Central midfield: Kwadwo Asamoah (Udinese & Ghana)
A key component of the Udinese team that stunned Serie A with a series of scintillating displays, Asamoah had a fine season. Bringing texture and poise to the centre of midfield, the 22-year-old was ever-present for the Zebrette or “little zebras”, starting all but one league game in a side that qualified for the Champions League to the surprise of many.

Tiote, Toure and Asamoah

Attacking midfield: André Ayew (Olympique Marseille & Ghana)
Refreshed by a storybook World Cup journey and with his thirst for first-team football quenched by a loan spell at Arles-Avignon in 2009/10, 'Dede' Ayew's follow-up season could rightly be considered a breakthrough one. Following in the footsteps of his father Abedi Pele (without mention of whom no Ayew profile is apparently complete), the 21-year-old Ghanaian international has developed into a first-team regular at Marseille, making nearly 50 appearances in total in an illuminating season. Eleven goals and a nomination for Young Player of the Year in France attest to the forward's highly encouraging progress.

Attack: Gervinho (Lille & Ivory Coast)
At the start of the season, the uniquely-coiffed wing forward Gervinho stated his aims as follows: "to have a good season again, and to be part of key moments for the team" and "to concentrate on getting [Lille] in the top five." He should be pretty chuffed with the actual outcome – a historic league and cup double and, on a personal level, a quite wonderful campaign. Gervinho's penetrative dribbling, dazzling wing-play and incisive passing equipped Lille with an aggressive snarl in forward areas, and a season tally of 16 goals and 10 assists earned him a place in Ligue 1's Team of the Year. No wonder Arsenal are said to be interested.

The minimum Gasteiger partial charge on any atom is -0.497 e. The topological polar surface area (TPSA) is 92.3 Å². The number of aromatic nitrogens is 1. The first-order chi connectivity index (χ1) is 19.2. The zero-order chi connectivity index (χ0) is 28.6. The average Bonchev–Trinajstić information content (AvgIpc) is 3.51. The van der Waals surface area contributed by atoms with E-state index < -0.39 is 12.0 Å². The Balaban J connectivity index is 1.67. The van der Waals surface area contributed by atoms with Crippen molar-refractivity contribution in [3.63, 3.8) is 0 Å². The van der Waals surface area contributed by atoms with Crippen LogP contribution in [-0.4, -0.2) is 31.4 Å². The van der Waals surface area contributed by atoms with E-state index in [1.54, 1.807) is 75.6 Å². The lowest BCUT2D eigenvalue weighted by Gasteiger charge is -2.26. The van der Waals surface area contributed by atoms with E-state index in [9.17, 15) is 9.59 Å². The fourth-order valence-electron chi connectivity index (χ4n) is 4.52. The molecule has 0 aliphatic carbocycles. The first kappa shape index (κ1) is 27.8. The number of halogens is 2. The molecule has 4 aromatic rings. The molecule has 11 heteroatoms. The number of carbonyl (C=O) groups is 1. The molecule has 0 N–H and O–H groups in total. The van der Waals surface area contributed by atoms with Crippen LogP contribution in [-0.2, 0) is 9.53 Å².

Attack: Samuel Eto'o (Internazionale & Cameroon)
Pound-for-pound probably the best player in Serie A this season. At a club beset by a certain unease given the various incomings and outgoings at all levels, the one constant of Inter's season was that Samuel Eto'o would be there to score goals. And that he did. Thrity-seven times his name went onto the scoresheet, including one in the Club World Cup final and the opening two in the Coppa Italia final win over Palermo. The legendary Cameroonian was fundamental to any success Inter attained; hopelessly overlooked time and again by list-makers and so-called experts, but not here.

Attack: Moussa Sow (Lille & Senegal)
Between Moussa Sow and Papiss Demba Cissé it was tough – very tough – to choose a more deserving forward for this African XI. Ultimately I have opted for Sow because his transformation from the transfer scrapheap to Ligue 1's top scorer with 25 league goals was as startling as it was surprising. Discarded by former club Rennes, Sow, along with Gervinho & Co., went on to fire Lille to the French title in his first season at the club, bagging all manner of goals – lobs, headers, bicycle kicks and, of course, his share of the striker's staple: tap-ins. Ahead of his fellow Senegalese international Cissé by virtue of a slightly more cultivated all-round game over the season.

Gervinho, Eto'o and Sow

Substitutes: Carlos Kameni (Espanyol), Bruno Ecuele Manga (Lorient), Taye Taiwo (Marseille), Aurélian  Chedjou (Lille), Kevin-Prince Boateng (AC Milan), Mamadou Niang (Fenerbahçe ), Emmanuel Emenike (Karabukspor), Peter Odemwingie (WBA), Papiss Demba Cissé (Freiburg).